Many provinces now allow restaurants to sell alcohol with take-out orders. Virtual doctor’s appointments and online prescription renewals are also possible in various provinces, greatly enhancing convenience for clients. In Alberta, doctors who could never be reached by telephone in the past are now happily making lengthy calls to their patients. Across Canada, the slow accretion of productivity-sapping rules and red-tape is being reversed as governments concentrate on what really matters. “We are seeing lots of examples of governments helping people and businesses by simply getting out of the way,” said Colin Craig, president of SecondStreet.org, a Saskatchewan-based think-tank that has compiled a lengthy national list of these regulatory removals.
And while bashing big business was a popular pursuit in earlier times, these days no one complains about the ability of large corporations to respond quickly to opportunities, and with overwhelming presence. As George Mason University economist Tyler Cowen recently observed in a Bloomberg column, large, often-reviled corporations such as Costco, Walmart, Amazon, Microsoft, and Netflix have proved themselves to be vital, and in some cases life-saving, services amid the pandemic.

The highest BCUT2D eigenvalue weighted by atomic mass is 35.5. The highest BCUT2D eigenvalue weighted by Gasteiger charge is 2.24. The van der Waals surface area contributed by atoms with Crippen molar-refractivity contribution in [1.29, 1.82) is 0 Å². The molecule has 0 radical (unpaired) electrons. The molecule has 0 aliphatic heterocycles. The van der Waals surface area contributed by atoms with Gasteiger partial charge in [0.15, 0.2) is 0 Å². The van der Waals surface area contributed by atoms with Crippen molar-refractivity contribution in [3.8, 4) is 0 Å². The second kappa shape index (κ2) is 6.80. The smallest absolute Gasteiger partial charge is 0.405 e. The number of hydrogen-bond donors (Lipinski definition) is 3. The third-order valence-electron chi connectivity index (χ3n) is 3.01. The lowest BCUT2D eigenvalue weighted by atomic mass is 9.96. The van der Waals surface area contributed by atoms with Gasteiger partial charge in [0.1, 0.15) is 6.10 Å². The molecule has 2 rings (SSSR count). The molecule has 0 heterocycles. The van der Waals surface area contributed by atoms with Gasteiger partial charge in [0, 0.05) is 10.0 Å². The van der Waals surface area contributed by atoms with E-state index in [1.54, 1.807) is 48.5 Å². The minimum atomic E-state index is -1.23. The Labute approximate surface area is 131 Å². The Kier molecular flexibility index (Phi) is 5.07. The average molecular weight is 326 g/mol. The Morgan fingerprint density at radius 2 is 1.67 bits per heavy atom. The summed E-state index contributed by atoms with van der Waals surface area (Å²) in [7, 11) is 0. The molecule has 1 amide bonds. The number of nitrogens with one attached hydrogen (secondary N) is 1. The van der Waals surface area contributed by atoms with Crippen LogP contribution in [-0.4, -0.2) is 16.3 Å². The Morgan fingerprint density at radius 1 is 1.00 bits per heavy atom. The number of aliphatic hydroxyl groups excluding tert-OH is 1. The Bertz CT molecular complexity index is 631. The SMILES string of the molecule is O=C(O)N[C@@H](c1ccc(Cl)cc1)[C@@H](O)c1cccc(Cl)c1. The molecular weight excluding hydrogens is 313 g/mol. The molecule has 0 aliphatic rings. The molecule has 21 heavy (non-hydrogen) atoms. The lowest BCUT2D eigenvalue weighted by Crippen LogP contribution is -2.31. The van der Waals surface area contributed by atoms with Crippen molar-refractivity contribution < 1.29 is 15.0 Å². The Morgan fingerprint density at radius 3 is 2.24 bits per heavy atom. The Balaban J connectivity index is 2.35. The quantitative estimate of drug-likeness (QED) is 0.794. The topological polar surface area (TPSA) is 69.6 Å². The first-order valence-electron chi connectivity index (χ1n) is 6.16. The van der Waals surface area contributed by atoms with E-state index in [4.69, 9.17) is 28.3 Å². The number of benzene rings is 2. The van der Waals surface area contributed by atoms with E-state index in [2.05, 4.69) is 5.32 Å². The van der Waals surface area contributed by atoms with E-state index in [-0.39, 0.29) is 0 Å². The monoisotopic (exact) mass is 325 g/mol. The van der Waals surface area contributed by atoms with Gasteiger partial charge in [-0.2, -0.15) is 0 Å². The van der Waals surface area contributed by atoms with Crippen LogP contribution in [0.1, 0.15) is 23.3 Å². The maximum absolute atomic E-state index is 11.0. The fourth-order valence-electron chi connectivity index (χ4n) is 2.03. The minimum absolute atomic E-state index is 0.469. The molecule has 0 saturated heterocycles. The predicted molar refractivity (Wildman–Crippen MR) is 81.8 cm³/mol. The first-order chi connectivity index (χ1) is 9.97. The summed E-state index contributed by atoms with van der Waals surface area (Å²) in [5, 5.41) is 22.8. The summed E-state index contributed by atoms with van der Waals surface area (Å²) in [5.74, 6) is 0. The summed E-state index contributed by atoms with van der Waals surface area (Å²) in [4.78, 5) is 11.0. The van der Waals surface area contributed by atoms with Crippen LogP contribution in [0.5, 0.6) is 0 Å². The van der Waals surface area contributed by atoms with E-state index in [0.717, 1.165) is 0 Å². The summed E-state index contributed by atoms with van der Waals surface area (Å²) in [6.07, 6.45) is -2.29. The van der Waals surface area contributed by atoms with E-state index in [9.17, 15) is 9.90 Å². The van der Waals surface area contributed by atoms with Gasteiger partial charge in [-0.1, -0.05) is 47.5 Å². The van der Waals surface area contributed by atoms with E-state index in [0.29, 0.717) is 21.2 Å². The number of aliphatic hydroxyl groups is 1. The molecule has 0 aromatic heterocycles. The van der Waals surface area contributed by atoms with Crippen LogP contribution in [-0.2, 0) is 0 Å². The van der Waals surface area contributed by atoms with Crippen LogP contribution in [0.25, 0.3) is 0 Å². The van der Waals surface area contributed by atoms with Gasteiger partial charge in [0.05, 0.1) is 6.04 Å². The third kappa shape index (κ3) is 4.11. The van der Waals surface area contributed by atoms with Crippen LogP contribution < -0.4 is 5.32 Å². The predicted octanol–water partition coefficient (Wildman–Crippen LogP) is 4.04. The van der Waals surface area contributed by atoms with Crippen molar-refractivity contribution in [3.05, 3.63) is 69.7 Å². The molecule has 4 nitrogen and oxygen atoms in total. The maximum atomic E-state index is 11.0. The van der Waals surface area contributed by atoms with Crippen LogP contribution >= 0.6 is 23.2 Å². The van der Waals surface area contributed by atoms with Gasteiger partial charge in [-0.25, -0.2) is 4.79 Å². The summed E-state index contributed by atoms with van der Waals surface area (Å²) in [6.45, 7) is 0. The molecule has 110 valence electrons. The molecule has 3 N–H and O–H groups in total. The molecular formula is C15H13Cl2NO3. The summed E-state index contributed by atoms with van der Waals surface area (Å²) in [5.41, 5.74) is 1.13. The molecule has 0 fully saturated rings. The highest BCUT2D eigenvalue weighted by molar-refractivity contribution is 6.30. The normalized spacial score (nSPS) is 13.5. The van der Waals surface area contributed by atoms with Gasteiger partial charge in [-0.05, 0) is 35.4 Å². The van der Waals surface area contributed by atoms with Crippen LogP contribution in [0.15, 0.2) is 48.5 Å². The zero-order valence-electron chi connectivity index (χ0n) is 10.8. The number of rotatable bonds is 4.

“Big business also has been ahead of the curve when it comes to prediction and adjustment,” Cowen wrote, noting the NBA shut down its season long before most politicians realized how serious the contagion could become. One result of the pandemic, he notes, is an erosion of faith in government. When people “need answers or simply a useful good or service, they are increasingly going to turn to the one institution that can reliably provide them: big business.”